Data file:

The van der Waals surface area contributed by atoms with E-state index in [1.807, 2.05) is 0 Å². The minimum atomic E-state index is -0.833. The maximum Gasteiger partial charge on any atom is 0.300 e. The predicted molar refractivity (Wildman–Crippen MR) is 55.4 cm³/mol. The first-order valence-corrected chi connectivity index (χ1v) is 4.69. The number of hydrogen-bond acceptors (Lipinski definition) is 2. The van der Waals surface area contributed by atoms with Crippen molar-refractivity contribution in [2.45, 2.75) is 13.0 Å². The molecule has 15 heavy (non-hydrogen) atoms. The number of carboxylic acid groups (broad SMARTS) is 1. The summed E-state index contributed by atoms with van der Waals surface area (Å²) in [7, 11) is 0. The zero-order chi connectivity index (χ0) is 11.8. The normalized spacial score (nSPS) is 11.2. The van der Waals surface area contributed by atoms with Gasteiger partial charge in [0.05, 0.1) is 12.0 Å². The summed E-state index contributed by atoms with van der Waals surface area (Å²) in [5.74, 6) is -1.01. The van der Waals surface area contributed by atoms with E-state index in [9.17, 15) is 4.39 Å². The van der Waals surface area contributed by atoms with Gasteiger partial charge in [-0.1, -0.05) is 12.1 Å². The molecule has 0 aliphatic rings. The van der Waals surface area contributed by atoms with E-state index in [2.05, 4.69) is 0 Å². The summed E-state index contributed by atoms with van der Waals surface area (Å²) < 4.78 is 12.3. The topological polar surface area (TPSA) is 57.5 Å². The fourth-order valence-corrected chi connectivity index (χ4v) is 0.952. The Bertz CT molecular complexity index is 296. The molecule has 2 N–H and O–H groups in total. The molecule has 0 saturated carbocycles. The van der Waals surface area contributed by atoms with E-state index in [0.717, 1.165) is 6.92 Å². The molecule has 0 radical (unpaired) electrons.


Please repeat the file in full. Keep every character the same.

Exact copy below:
The van der Waals surface area contributed by atoms with E-state index in [1.807, 2.05) is 0 Å². The minimum atomic E-state index is -0.833. The maximum Gasteiger partial charge on any atom is 0.300 e. The predicted molar refractivity (Wildman–Crippen MR) is 55.4 cm³/mol. The first-order valence-corrected chi connectivity index (χ1v) is 4.69. The number of hydrogen-bond acceptors (Lipinski definition) is 2. The van der Waals surface area contributed by atoms with Crippen molar-refractivity contribution in [2.45, 2.75) is 13.0 Å². The molecule has 15 heavy (non-hydrogen) atoms. The number of carboxylic acid groups (broad SMARTS) is 1. The summed E-state index contributed by atoms with van der Waals surface area (Å²) in [7, 11) is 0. The zero-order chi connectivity index (χ0) is 11.8. The normalized spacial score (nSPS) is 11.2. The van der Waals surface area contributed by atoms with Gasteiger partial charge in [0.05, 0.1) is 12.0 Å². The summed E-state index contributed by atoms with van der Waals surface area (Å²) in [5.74, 6) is -1.01. The van der Waals surface area contributed by atoms with E-state index in [9.17, 15) is 4.39 Å². The van der Waals surface area contributed by atoms with Gasteiger partial charge in [-0.1, -0.05) is 12.1 Å². The molecule has 0 aliphatic rings. The van der Waals surface area contributed by atoms with E-state index in [2.05, 4.69) is 0 Å². The summed E-state index contributed by atoms with van der Waals surface area (Å²) < 4.78 is 12.3. The topological polar surface area (TPSA) is 57.5 Å². The fourth-order valence-corrected chi connectivity index (χ4v) is 0.952. The Bertz CT molecular complexity index is 296. The molecule has 2 N–H and O–H groups in total. The molecule has 0 saturated carbocycles. The van der Waals surface area contributed by atoms with E-state index in [0.717, 1.165) is 6.92 Å². The molecule has 0 radical (unpaired) electrons.